I think all of this additional syntax is just a mistake.

The reason is it will encourage people to not properly annotate their input types for duck typing. Some of these shortcuts might be nice for output types. But the more general trying.Mapping, typing.Sequence and friends should be preferred for input types. If terse shortcuts are available for the concrete data structure types, but not for the generic types, a lot of people are going to feel nudged to type hint their python improperly. 

On Thu, Oct 14, 2021, 4:54 AM Alex Waygood <alex.waygood@gmail.com> wrote:
I agree with Steven. I very much like Abdulla's proposed syntax for dicts, TypedDicts and sets. But I'm not sure that the idea for `Annotated` is workable, and the proposal for lists seems too prone to ambiguity, given how extensively square brackets are already used in typing syntax.

One question about the proposals, however: how would we represent other mappings apart from dicts? Would `collections.abc.Mappingand `types.MappingProxyType` still be spelled as `Mapping[str, int]` and `MappingProxyType[str, int]`? If so, that would be a slightly annoying inconsistency.

do also quite like the idea of an improved syntax for tuples specifically. Tuples are already very different types to lists/strings/etc in the context of typing, essentially representing heterogeneous structs of fixed length rather than homogenous sequences of unspecified length. As such, I think it "makes sense" to special-case tuples without special-casing other sequences such as list, `collections.abc.Sequence` or `collections.deque`.

    def foo() -> tuple[list[list[str]], list[list[str]]]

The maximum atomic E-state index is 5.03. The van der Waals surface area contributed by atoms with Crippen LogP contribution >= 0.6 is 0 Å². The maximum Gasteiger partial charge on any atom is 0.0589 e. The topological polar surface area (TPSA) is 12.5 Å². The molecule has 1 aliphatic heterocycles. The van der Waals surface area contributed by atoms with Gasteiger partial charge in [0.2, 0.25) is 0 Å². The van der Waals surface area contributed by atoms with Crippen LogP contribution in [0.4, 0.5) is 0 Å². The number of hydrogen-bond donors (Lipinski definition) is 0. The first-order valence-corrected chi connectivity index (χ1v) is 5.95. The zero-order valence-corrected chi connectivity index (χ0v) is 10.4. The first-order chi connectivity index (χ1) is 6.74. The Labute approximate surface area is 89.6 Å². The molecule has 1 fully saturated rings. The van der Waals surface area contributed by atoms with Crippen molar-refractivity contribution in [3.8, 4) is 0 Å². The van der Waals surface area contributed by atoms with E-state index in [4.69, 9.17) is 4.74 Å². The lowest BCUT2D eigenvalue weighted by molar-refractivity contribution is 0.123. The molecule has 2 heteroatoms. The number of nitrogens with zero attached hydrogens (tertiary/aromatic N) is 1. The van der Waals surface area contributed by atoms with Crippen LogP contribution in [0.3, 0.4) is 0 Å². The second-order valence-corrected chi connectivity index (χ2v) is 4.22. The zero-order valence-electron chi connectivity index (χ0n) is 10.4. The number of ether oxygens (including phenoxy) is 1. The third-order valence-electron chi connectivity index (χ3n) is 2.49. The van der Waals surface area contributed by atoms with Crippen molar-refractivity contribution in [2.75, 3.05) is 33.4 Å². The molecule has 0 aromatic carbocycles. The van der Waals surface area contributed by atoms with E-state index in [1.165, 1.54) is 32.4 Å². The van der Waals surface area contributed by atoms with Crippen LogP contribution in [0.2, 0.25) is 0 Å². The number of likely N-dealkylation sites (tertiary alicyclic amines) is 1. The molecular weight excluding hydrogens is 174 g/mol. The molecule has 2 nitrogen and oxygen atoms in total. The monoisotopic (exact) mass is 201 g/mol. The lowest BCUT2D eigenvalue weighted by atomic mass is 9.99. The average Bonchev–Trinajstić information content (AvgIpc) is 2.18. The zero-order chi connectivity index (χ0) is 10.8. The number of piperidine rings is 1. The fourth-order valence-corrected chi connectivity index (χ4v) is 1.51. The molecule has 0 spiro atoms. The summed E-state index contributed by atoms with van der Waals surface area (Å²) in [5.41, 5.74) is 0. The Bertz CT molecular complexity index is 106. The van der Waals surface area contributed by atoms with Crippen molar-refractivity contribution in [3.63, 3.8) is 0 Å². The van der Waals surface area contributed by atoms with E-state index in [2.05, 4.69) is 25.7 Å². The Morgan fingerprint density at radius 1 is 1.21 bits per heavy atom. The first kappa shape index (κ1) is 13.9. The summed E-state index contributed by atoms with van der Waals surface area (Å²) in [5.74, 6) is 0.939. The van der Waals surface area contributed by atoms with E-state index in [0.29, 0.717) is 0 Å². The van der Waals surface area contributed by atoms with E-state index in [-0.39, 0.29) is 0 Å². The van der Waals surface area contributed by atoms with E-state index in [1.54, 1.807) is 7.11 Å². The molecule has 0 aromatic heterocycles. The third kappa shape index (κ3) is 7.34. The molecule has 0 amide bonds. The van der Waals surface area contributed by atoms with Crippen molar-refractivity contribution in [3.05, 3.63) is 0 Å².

would become

    def foo() -> (list[list[str]], list[list[str]])

That feels quite readable and natural, to me.


On 14 Oct 2021, at 09:25, Steven D'Aprano <steve@pearwood.info> wrote:

On Thu, Oct 14, 2021 at 12:32:57AM +0400, Abdulla Al Kathiri wrote:

Today I found myself write a function that returns a tuple of list of
list of strings (tuple[list[list[str]], list[list[str]]]). Wouldn’t it
easier to read to write it like the following:
([[str]], [[str]])?

Not really. Your first example is explicit and I can get the meaning by
just reading it out loud:

   tuple[list[list[str]], list[list[str]]]

   "tuple (of) list (of) list (of) str, list (of) list (of) str

Your abbreviated version:

   ([[str]], [[str]])

is too terse. I have to stop and think about what it means, not just
read it out loud. Without the hint of named types (tuple and list), my
first reaction to seeing [str] is "is this an optional string?".

And then I wonder why it's not written:

   ([[""]], [[""]])

Why abbreviate list and tuple but not string?

Code is read more than it is written, and can be too terse as well as
too verbose.

On the other hand:

Similarly for TypedDict, replace the following..
class Movie(TypedDict):
   name: str
   year: int
{‘name’: str, ‘year’: int}

To my eye, that one does work. As far as I know, curly brackets {}
aren't otherwise used in annotations (unlike square brackets), and they
don't look like "optional" to me. They look like a dict.

So on first glance at least, I think that:

   {'name': str, 'year': int}

is better than the class syntax we already have.


dict[str, int] will be {str: int}
set[int] will be {int}.

work for me too.

Also, Annotated[float, “seconds”] can be replaced with something like
float #seconds indicating whatever comes after the hashtag is just
extra information similar to a normal comment in the code.

No, because the # indicates that the rest of the line is a comment. This
is already legal:

   def func(d: {str  # this is an actual comment
                : int}) -> Any: ...

so this would be ambiguous between a real comment and an annotation.

Even if we agreed to change the behaviour of comments, you suggested:

   func(d: {str # product label: [float] # prices from 2000 to 2015})

How is the interpreter to know that the first annotation is just

   "product label"

rather than this?

   "product label: [float] # prices from 2000 to 2015"

So I don't think this works.

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